Editor’s note: One thing that I love about this blog is that we have a range of viewpoints among the writers here. I personally differ from Joe Guzzardi on how many players should be the Hall of Fame (he’s an exclusionist, I’ve become more welcoming in the last couple years), but I’m glad to share his views.
Barry Larkin is in the Hall of Fame. As opposed to last year’s choice of Bert Blyleven, I guess I’m sort of okay with Larkin, the winner of nine Silver Slugger awards, named to 14 All Star Games and one of the outstanding shortstops of his era. I’d have been okay if Larkin were passed over, too.
Luckily for Larkin, he’s untainted by steroid charges, an issue that will confront the Baseball Writers Association of America next year.
According to an analysis by the New York Times’ Tyler Kepner, 33 players over the next five ballots (including Larkin) could make what he calls “a realistic case” for their induction. As Kepner describes it, “They may not have a winning argument, but they belong in the conversation.’
Kepner broke his 33 players into four categories:
1) Virtual locks, barring evidence of steroid use: Larkin (2012); Craig Biggio (2013); Tom Glavine, Greg Maddux and Frank Thomas (2014); Randy Johnson, Pedro Martinez and John Smoltz (2015); Ken Griffey Jr. and Trevor Hoffman (2016).
2) Possible, barring evidence of steroid use: Curt Schilling (2013); Jeff Kent and Mike Mussina (2014).
3) Doubtful, based on playing career, voting track record or both: Edgar Martinez, Don Mattingly, Fred McGriff, Jack Morris, Dale Murphy, Tim Raines, Lee Smith, Alan Trammell, Billy Wagner, Larry Walker and Bernie Williams.
4) Left out because of performance-enhancing drugs: based on suspicion, Jeff Bagwell and Mike Piazza; based on admission, Mark McGwire; based on evidence, Barry Bonds, Roger Clemens, Rafael Palmeiro and Sammy Sosa; based on admission/evidence/playing career, Juan Gonzalez and Andy Pettitte.
According to Kepner’s projections, by 2016 ten new Hall of Famers will have been elected. Seven reached a significant round number: 300 victories for Glavine, Johnson and Maddux; 3,000 hits for Biggio; 500 home runs for Thomas; 600 home runs for Griffey; 600 saves for Hoffman. Larkin was a most valuable player; Smoltz won a Cy Young Award, and Pedro Martinez won three.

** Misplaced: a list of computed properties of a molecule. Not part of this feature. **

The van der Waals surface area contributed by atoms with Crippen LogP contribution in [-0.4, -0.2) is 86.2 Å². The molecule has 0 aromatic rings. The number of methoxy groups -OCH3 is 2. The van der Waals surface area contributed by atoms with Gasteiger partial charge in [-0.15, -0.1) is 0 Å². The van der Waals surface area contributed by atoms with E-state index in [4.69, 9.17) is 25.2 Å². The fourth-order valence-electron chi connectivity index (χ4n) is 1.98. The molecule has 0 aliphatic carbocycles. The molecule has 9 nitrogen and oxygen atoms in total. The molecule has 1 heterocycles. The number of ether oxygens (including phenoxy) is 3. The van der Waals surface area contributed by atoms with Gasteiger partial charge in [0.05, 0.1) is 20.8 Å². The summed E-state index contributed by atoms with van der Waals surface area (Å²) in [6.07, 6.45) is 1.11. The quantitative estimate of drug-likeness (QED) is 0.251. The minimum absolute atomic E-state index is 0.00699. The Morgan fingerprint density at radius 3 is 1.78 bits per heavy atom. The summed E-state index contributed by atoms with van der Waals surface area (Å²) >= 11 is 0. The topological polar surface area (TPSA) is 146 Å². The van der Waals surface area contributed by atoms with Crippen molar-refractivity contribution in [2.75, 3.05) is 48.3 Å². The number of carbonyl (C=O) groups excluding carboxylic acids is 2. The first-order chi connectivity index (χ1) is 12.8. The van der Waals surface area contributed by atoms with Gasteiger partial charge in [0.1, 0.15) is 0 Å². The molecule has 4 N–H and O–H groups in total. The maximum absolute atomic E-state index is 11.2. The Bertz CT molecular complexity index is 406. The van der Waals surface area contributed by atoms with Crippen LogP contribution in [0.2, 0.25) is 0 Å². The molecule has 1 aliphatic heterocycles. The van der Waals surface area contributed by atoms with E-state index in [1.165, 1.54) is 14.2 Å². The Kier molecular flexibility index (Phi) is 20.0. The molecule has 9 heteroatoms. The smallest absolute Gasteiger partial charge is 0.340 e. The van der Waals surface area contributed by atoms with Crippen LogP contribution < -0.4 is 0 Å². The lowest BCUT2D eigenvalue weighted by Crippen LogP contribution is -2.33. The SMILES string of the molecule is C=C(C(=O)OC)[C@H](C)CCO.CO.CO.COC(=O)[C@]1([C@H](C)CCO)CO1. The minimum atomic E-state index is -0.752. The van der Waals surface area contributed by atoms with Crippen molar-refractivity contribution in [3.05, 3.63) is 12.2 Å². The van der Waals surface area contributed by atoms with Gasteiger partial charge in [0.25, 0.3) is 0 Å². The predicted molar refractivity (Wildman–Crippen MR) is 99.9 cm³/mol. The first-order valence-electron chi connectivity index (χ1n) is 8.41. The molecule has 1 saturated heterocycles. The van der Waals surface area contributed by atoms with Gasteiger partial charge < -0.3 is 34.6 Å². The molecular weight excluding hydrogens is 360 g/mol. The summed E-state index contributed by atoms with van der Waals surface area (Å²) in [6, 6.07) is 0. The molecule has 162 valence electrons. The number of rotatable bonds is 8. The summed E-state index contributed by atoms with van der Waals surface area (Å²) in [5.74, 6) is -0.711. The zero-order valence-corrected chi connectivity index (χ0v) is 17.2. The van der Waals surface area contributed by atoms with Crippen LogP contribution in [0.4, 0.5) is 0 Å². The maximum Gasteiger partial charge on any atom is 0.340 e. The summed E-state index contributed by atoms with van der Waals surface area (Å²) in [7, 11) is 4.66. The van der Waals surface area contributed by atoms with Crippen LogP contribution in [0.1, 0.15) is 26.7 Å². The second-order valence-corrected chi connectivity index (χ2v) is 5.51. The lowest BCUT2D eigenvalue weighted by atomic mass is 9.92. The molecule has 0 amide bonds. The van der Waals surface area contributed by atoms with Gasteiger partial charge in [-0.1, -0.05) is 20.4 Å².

But on my ballot, only Glavine, Johnson, Maddux, Biggio, Thomas Griffey and Martinez would get votes. A single Cy Young season (Smoltz) is more an argument for being passed over than being inducted.
As for Hoffman, the standard for earning a save is so artificial and watered down I can’t see ever putting any relief pitcher (including Mariano Rivera!) in the Hall of Fame. In his 18 year career, Hoffman averaged 60 innings
pitched per season (out of about 1,500 team innings played) —simply too insignificant a contribution to merit Hall of Fame status.
As for Kepner’s “possible,” “doubtful,” and “left out” categories, I wouldn’t vote for any of them.
In previous blogs, I’ve noted that most of the ESPN talking heads like Peter Gammons, Buster Olney and Jayson Stark advocate for the steroids’ crowd.
When you hear these guys talk, it’s as if they are obligated to vote for multiple candidates each year. Attention: There’s no such requirement.
Here’s Jayson Stark’s 2012 ballot which he posted on the Internet:
Larkin, Tim Raines, Jeff Bagwell, Edgar Martinez, Larry Walker, Jack Morris, Fred McGriff, Dale Murphy and what he describes as the “Steroid Guys” Mark McGwire and Rafael Palmeiro.
Even if Palmeiro never used steroids, it would be a joke and an insult to the truly great players to include him in a Hall that has Willie Mays, Hank Aaron, Ted Williams and Stan Musial.
I’m in Bob Costas’ camp: The Hall of Fame is “too big” and should be reserved for the absolutely best, not just the very good. My January 2011 blog on that subject, including Costas’ opinion, is here.